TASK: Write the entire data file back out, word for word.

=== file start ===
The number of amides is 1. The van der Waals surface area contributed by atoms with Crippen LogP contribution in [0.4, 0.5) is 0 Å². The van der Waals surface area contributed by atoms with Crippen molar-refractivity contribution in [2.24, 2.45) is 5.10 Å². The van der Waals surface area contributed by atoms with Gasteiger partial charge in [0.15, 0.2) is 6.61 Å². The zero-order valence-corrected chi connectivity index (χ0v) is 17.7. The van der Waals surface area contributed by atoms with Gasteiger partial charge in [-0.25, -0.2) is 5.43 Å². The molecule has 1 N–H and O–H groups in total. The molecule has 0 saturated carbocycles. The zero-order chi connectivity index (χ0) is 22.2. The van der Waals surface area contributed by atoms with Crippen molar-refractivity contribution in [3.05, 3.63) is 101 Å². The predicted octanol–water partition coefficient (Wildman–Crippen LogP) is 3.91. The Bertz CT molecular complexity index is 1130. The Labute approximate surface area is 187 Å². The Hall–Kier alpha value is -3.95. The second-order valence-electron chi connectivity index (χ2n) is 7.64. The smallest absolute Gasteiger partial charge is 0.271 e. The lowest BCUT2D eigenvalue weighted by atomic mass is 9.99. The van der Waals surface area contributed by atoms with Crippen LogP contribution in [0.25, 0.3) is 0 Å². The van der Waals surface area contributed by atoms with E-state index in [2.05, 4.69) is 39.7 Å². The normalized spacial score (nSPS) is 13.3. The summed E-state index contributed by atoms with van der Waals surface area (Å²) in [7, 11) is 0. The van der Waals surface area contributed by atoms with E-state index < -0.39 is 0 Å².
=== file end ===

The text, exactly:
The number of amides is 1. The van der Waals surface area contributed by atoms with Crippen LogP contribution in [0.4, 0.5) is 0 Å². The van der Waals surface area contributed by atoms with Crippen molar-refractivity contribution in [2.24, 2.45) is 5.10 Å². The van der Waals surface area contributed by atoms with Gasteiger partial charge in [0.15, 0.2) is 6.61 Å². The zero-order valence-corrected chi connectivity index (χ0v) is 17.7. The van der Waals surface area contributed by atoms with Gasteiger partial charge in [-0.25, -0.2) is 5.43 Å². The molecule has 1 N–H and O–H groups in total. The molecule has 0 saturated carbocycles. The zero-order chi connectivity index (χ0) is 22.2. The van der Waals surface area contributed by atoms with Crippen molar-refractivity contribution in [3.05, 3.63) is 101 Å². The predicted octanol–water partition coefficient (Wildman–Crippen LogP) is 3.91. The Bertz CT molecular complexity index is 1130. The Labute approximate surface area is 187 Å². The Hall–Kier alpha value is -3.95. The second-order valence-electron chi connectivity index (χ2n) is 7.64. The smallest absolute Gasteiger partial charge is 0.271 e. The lowest BCUT2D eigenvalue weighted by atomic mass is 9.99. The van der Waals surface area contributed by atoms with Crippen LogP contribution in [0.25, 0.3) is 0 Å². The van der Waals surface area contributed by atoms with E-state index in [2.05, 4.69) is 39.7 Å². The normalized spacial score (nSPS) is 13.3. The summed E-state index contributed by atoms with van der Waals surface area (Å²) in [7, 11) is 0. The van der Waals surface area contributed by atoms with E-state index < -0.39 is 0 Å².